The Need For China To Pursue Openness For The Long Term – Analysis


By He Jun

While the policy direction of China has never denied opening up to the outside world, even various government documents explicitly emphasize the need to do so, and the official Chinese media has never promoted a stance against such openness, the very issue of the country being open to the world has been a concern to some. This is particularly true regarding the openness of China in the market (in terms of domestic and foreign investment), and business communities are anxious about it. Within the country itself, there is mixed public opinion, with some that are vocal against such a matter.

Why are these seemingly contradictory issues arising in China now? This is closely related to the current complex situation. Anti-globalization and geopolitical conflicts have created a different development environment. The United States and its allies have imposed various economic, trade, technological, financial, and cultural restrictions on China, aiming to decouple the country from the world. Faced with external pressure, China has taken some short-term countermeasures and has begun adjusting its development strategy. In the face of these changing circumstances, the very issue of opening up has become a crucial matter.

According to ANBOUND’s macro research team’s tracking and research, surveys of foreign-funded and China’s domestic enterprises, as well as our communication with government officials at different levels, have revealed several new problems in China’s openness to the outside world. These can be summarized as follows.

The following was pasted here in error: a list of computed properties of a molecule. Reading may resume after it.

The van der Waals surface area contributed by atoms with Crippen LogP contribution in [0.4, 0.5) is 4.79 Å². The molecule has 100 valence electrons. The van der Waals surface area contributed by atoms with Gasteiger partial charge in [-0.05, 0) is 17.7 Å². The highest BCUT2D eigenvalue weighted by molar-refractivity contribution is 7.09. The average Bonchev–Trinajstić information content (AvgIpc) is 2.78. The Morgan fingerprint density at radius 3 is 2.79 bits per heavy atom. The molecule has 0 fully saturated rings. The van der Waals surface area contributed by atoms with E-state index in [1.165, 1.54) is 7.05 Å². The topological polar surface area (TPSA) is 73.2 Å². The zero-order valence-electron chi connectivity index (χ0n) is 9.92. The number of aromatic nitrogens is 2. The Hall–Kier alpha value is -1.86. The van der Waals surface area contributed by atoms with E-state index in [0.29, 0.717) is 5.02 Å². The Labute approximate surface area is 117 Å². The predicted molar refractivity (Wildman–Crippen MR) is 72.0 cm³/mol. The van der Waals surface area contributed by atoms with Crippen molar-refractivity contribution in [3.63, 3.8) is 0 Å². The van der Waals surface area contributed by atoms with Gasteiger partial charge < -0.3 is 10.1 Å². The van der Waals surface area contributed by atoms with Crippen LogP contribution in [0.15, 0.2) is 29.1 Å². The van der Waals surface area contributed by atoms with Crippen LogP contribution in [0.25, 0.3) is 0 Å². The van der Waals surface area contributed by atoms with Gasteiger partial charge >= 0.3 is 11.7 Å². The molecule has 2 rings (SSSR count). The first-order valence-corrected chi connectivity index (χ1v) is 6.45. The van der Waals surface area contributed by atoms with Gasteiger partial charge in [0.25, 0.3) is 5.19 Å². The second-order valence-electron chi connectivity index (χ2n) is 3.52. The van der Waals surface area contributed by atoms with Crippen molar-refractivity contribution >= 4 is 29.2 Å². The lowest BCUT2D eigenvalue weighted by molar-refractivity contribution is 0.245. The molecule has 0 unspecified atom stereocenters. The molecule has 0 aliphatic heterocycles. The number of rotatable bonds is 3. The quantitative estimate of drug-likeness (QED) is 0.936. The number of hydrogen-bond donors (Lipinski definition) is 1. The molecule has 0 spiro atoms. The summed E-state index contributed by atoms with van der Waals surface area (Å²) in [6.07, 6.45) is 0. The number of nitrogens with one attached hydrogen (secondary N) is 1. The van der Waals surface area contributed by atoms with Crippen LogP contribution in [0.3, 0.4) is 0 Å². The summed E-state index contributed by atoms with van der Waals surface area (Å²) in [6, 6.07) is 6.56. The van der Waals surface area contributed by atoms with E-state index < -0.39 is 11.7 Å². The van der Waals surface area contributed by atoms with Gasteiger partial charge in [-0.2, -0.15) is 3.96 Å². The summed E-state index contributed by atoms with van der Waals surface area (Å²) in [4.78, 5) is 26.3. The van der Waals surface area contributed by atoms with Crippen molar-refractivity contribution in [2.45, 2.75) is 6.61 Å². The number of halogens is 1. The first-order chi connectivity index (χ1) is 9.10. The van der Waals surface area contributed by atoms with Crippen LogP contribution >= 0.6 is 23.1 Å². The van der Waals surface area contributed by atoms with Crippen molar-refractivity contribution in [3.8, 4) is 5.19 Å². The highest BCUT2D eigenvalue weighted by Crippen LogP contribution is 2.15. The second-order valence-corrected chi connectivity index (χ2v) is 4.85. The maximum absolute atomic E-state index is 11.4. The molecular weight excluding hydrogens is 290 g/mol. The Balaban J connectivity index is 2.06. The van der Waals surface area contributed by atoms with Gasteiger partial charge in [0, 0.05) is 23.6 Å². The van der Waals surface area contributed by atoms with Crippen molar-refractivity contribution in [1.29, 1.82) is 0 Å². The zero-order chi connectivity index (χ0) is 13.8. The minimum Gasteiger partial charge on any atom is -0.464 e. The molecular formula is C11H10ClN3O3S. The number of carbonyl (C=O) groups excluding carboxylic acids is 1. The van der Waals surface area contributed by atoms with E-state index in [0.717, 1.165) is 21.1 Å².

First of all, there have been some changes in the formulation of China’s national policies and departmental policy-making. While as mentioned earlier, Chinese policymakers have never denied opening up at the strategic level and in its major policies. However, at the level of specific departments, there have been some different approaches to openness. For example, in recent years, China has placed a high emphasis on independent innovation and self-reliance in policy terms, introducing new policies in areas such as market access and government procurement. These policy concepts, inclinations, and specific requirements, which appear as normal changes in China’s perspective, have raised concerns among some foreign investors if such changes in various sectors imply a shift in the country’s approach to openness.

Secondly, there has been a significant increase in requirements for national security and industrial security in some industries or market sectors. For instance, China has raised the level and restrictions in terms of national, technology, data, information, and other aspects of security. Of course, these changes in security are not one-sided. Internationally, several countries have been raising their standards in such areas and exerting tremendous pressure on China. The changing external environment has played a significant role in China’s policy adjustments. Undeniably, certain such measures and enhancements in security within China have triggered concerns among some foreign business communities.

Thirdly, there have been some contradictions between policy documents and their actual implementation. In fact, in many policies such as national treatment, market access, negative list management, financial sector opening, and the opening of certain manufacturing sectors, China has increased its efforts to promote genuine national treatment in the domestic market in recent years. However, due to policy changes and the discretion of implementing agencies, some implementation measures have raised concerns in specific areas and during certain execution processes. This has especially led to doubts about the country’s openness among foreign investors. In reality, such worries not only originated from the execution of policy departments but have also gradually formed a subconscious vigilance towards openness and foreign cooperation among some market entities and at the social level. To cite an example, in some sectors, although asset restructuring and corporate mergers and acquisitions are permitted within the policy framework, concerns from enterprises and policy regulatory departments have hindered some market behaviors that comply with the policy. In certain industries (such as telecommunications), there has been a noticeable increase in requirements for the domestication of software, hardware, databases, and other aspects compared to the past.